Extreme weather is tipped to create more high bushfire danger in New South Wales this week, as firefighters continue to battle a monster blaze in the state's northwest.
On Tuesday afternoon around 800 fire firefighters were battling 100 bushfires across NSW, 25 of them uncontained, with more than 500,000 hectares of the state now burnt in 11 days.
The worst of the fires, at the Warrumbungle National Park near Coonabarabran in the state's northwest, has so far burnt through 40,000 hectares, destroyed 33 homes, and remains out of control, the NSW Rural Fire Service (RFS) advises.
Around 155 firefighters from greater Sydney, the Hunter region and other parts of the north coast arrived on the scene on Tuesday so they could rotate crews to manage fatigue, with some firefighters working 36-hour shifts.
About 180 firefighters were fighting the fire at 4pm (6pm NZT), the RFS said.
Acting New South Wales Premier Andrew Stoner, who toured fire-ravaged areas around Coonabarabran on Tuesday, said the blaze had caught everyone by surprise.
"It's absolutely obvious that this was a extreme fire and that the ferocity and the rapidity of this fire caught everyone pretty much unawares," Mr Stoner told reporters.
"It's absolutely amazing that there hasn't been more property damage as a result of this fire."
He predicted this summer's "onslaught of fire" to continue this week, with temperatures set to soar again over 40C on Thursday and Friday in much of NSW, including the central west.
"Fires are still burning out there. We're expecting hot weather again at the end of the week," Mr Stoner said.
"We continue to call on our firefighters to maintain the front line against this seeming onslaught of fire during this season."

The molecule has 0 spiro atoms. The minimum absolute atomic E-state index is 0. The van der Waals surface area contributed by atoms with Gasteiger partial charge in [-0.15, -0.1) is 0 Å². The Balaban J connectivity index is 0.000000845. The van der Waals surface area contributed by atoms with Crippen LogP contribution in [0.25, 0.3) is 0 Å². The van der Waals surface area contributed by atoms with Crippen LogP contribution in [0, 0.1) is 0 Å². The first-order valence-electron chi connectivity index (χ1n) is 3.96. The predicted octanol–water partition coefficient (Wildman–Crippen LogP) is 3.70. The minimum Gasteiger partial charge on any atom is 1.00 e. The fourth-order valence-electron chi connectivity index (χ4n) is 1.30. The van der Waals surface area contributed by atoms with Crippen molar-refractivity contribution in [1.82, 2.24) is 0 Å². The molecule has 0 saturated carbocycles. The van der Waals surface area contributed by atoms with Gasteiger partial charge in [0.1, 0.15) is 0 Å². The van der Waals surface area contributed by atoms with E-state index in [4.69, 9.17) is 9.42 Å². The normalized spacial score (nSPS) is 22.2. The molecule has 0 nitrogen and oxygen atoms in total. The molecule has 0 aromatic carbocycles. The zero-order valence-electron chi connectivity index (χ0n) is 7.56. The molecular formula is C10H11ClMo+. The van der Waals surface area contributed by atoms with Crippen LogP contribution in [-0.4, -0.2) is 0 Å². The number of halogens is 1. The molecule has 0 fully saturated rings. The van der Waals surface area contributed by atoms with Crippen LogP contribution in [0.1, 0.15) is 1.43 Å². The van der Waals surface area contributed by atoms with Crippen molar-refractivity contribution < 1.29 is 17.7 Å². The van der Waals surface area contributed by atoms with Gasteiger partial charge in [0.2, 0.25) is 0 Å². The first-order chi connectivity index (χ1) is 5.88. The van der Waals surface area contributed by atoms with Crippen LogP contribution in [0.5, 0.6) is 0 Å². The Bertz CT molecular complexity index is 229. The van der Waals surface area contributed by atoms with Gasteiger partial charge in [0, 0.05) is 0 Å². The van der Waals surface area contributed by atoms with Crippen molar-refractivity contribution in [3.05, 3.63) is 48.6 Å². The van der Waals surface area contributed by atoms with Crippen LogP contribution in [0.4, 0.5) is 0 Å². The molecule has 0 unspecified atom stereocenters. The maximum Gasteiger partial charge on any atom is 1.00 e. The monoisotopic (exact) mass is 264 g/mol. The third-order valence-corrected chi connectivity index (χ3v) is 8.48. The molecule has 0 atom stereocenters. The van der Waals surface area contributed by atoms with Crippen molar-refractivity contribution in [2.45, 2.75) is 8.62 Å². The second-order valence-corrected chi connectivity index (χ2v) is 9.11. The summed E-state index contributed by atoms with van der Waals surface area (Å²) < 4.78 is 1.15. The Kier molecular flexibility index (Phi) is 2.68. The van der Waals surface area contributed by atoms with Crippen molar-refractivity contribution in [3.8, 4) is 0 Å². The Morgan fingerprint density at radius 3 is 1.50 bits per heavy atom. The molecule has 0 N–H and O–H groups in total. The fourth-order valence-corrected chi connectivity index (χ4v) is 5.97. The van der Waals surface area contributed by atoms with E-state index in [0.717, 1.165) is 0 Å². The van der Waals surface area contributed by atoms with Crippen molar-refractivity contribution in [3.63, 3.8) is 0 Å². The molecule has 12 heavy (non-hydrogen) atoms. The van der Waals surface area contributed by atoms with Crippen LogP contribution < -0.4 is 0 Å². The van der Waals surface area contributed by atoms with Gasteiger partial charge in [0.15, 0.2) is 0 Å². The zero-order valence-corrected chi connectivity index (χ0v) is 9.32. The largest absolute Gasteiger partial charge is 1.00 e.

Authorities said there was a chance northerly winds could see the Warrumbungle fire head back towards Coonabarabran and that they were targeting strategic areas of the firefront "to ensure that we are prepared for that eventuality".
Mr Stoner also declared six more NSW local government areas, including Warrumbungle Shire, as natural disaster zones so that relief aid could be freed up.
Commissioner Shane Fitzsimmons said the fire was one of the worst the state had seen.
"Undoubtedly you saw firefighters and the community through Coonabarabran here face one of the most, ferocious, intense, fast-moving bushfires that we have seen in decades," he told reporters after surveying the site.
Brothers Steve and Christian Munge said their parents had lost everything when the blaze ripped through their Baradine home.
"I have seen some big fires but the intensity of the speed (of) which it travelled really shocked me," Christian told AAP.
Dawn Keirle and her husband Dave returned to their home on Timor Road near Coonabarabran to find it reduced to a black shell.
Ms Keirle said she was focused on what had survived rather than what was lost.
"Our sheep have survived so have our two alpacas," she told AAP.
The Australian National University (ANU), which runs the fire-damaged Siding Spring Observatory, also revealed on Tuesday that staff at the facility were among those who lost homes in the most destructive bushfire in the state for a decade.
The fire swept by the hilltop observatory near Coonabarabran on Sunday.
The RFS said other major fires were a blaze near Redbank Trail 35km north east of Coonabarabran, which has so far burnt more more than 620 hectares.
In the state's south, fire authorities said a fire 30km north of Nimmitabel in the Kybeyan has burnt through more than 12,185 hectares, but is being controlled.